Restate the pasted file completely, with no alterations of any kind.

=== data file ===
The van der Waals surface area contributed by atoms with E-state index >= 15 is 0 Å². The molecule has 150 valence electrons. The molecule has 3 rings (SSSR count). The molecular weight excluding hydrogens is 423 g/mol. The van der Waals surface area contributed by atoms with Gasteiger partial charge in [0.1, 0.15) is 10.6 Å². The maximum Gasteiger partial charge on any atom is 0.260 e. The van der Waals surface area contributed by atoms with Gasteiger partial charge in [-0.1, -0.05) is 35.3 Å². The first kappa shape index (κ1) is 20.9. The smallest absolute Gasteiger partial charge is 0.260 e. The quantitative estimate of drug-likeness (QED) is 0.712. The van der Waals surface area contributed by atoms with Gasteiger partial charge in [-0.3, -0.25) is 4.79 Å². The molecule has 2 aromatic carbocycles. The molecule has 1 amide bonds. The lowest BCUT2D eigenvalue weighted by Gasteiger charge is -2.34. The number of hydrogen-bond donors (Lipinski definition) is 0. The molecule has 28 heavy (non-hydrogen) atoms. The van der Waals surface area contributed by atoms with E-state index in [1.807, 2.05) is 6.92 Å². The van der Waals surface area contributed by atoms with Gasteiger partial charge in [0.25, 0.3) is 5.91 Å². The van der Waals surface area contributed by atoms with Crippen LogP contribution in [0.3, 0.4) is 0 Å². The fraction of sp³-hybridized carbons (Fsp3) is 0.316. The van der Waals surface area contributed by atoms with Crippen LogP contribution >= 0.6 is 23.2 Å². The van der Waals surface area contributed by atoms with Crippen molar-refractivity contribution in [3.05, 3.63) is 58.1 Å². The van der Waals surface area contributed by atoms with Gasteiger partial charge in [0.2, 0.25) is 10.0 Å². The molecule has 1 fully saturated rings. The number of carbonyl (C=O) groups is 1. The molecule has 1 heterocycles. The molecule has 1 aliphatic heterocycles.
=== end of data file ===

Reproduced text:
The van der Waals surface area contributed by atoms with E-state index >= 15 is 0 Å². The molecule has 150 valence electrons. The molecule has 3 rings (SSSR count). The molecular weight excluding hydrogens is 423 g/mol. The van der Waals surface area contributed by atoms with Gasteiger partial charge in [0.1, 0.15) is 10.6 Å². The maximum Gasteiger partial charge on any atom is 0.260 e. The van der Waals surface area contributed by atoms with Gasteiger partial charge in [-0.1, -0.05) is 35.3 Å². The first kappa shape index (κ1) is 20.9. The smallest absolute Gasteiger partial charge is 0.260 e. The quantitative estimate of drug-likeness (QED) is 0.712. The van der Waals surface area contributed by atoms with Gasteiger partial charge in [-0.3, -0.25) is 4.79 Å². The molecule has 2 aromatic carbocycles. The molecule has 1 amide bonds. The lowest BCUT2D eigenvalue weighted by Gasteiger charge is -2.34. The number of hydrogen-bond donors (Lipinski definition) is 0. The molecule has 28 heavy (non-hydrogen) atoms. The van der Waals surface area contributed by atoms with E-state index in [1.807, 2.05) is 6.92 Å². The van der Waals surface area contributed by atoms with Gasteiger partial charge in [0.25, 0.3) is 5.91 Å². The van der Waals surface area contributed by atoms with Crippen LogP contribution in [0.3, 0.4) is 0 Å². The fraction of sp³-hybridized carbons (Fsp3) is 0.316. The van der Waals surface area contributed by atoms with Crippen LogP contribution >= 0.6 is 23.2 Å². The van der Waals surface area contributed by atoms with Crippen molar-refractivity contribution in [3.05, 3.63) is 58.1 Å². The van der Waals surface area contributed by atoms with Gasteiger partial charge in [0.2, 0.25) is 10.0 Å². The molecule has 1 fully saturated rings. The number of carbonyl (C=O) groups is 1. The molecule has 1 heterocycles. The molecule has 1 aliphatic heterocycles.